One of the recurring events in the NBI is the talkback challenge- basically, there’s a topic given and all who want to participate can write about it from their perspective.
This week’s topic is a dangerous one- but one that needs to be addressed- the question is “How did Gamergate affect you?”. Here’s my take on this.
It didn’t. The thing is, i don’t view “gaming news” as news- that might be a bit shortsighted, but i treat gaming news just like the “economy” part of my newspaper. I might read them, but i don’t give much importance to them. So i didn’t follow up. What i knew before reading the wikipedia article about it was this: some female dev made a game that was rated highly…and she was somewhat connected to a video game reviewer (who didn’t review her game). Then, ugly internet things happened and because it was a female dev, there were misogynistic attacks. So that’s what i knew.
There isn’t much more to this, to be honest. But of course, you can extract different topics out of that “event”- how objective game reviews are, what about the social aspect of women working in game development or gaming in general, how internet baddies influence the lives of the people being exposed to that madness either by working in an industry with strong connections to the net or by being famous and things like that. Those are the three big topics that come to mind. So let’s take a look at this.
Objective game reviews
Don’t exist; they can’t exist, because even if the reviewer wasn’t directly influenced by the developers, he or she would still have preformed opinions on the dev and the game, then by art style, topic at hand and so on. We gamers see gaming as a discipline of art (at least some of us do) and you can’t rate art on an objective level. Nobody tells you that the Mona Lisa is a 7/10.
Returning to video games- when we were reading print magazines, we knew our authors.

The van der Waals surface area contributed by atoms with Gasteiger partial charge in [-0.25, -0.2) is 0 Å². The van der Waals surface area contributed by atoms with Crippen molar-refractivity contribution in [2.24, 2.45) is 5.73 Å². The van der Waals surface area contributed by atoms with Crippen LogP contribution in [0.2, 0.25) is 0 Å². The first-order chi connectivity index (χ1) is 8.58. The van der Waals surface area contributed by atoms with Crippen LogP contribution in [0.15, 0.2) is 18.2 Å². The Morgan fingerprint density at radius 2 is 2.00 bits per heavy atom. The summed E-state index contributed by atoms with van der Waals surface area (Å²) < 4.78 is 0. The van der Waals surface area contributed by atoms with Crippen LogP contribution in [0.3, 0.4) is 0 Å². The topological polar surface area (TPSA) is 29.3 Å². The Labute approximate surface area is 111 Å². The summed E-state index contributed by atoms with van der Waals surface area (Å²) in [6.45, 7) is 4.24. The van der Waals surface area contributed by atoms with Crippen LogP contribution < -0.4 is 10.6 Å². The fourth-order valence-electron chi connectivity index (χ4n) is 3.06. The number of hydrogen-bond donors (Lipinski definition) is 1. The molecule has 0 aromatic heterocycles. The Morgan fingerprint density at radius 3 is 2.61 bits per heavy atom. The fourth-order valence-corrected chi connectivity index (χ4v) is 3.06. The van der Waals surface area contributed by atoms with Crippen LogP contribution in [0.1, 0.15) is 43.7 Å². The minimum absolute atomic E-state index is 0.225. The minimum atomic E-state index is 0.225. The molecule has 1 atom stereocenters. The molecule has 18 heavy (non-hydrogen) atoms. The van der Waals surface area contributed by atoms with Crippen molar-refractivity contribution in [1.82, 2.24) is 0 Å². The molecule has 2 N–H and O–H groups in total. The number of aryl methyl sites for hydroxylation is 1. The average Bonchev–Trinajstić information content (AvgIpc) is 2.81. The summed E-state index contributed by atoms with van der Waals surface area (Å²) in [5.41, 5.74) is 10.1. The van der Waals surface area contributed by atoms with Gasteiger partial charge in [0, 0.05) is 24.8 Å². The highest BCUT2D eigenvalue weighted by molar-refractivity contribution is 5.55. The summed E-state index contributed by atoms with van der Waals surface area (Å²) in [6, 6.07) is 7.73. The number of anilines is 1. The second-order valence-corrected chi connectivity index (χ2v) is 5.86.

There were the funny ones, those who preferred graphics over content and those who were the opposite. You knew what to expect and personally, i tend to do that nowadays, as well. For instance, i know what it means if you send Syp out to give a first impression of H1Z1- i don’t know why Massively-that-was did that, but the second i saw the author of the piece, i knew it wouldn’t be a good first impression.
If you want to read somewhat respectable reviews, i can point you to Rock Paper Shotgun – in my opinion this is the site where you’ll get the best reviews for games (they don’t do ratings, though and call their reviews “Wot i think”). But your mileage might vary. The only thing i’d tell you about game reviews is- pick your favourite content creator, know their preferences and act accordingly. User reviews are a waste of your time nowadays, especially for highly-anticipated titles; they tend to be 40% 1’s and 40% 10’s.
Women in gaming
Now comes the really dangerous part of this post, and what i feel is the main issue of Gamergate- how we, as gamers, treat women in our industry. Apparently, internet supermachos decided that the game of this particular female dev was rated too high because she is a female – first things first; if it was, and i only know about the title of the game (“Depression Quest” – an interactive fiction game where you play as someone living with depression), i’d suggest it was the topic at hand that got it rated high. Tackling depression in a video game is a serious endeavor, it’s a piece of art, alright. So when someone gives this a high rating, it’s not only graphics/gameplay they rate.
For sure it’s not the female developer, in this case Zoe Quinn, that got rated. And, accepting that i might go off on a rant here, but all those who think that the game was rated too good because of Zoe? I need to tell you something….most (mentally sane) people view women as….well, people. They don’t represent their gender but themselves. And…*gasp*, women are working in the fields that used to be dominated by men, such as computer science, game development among many, many others.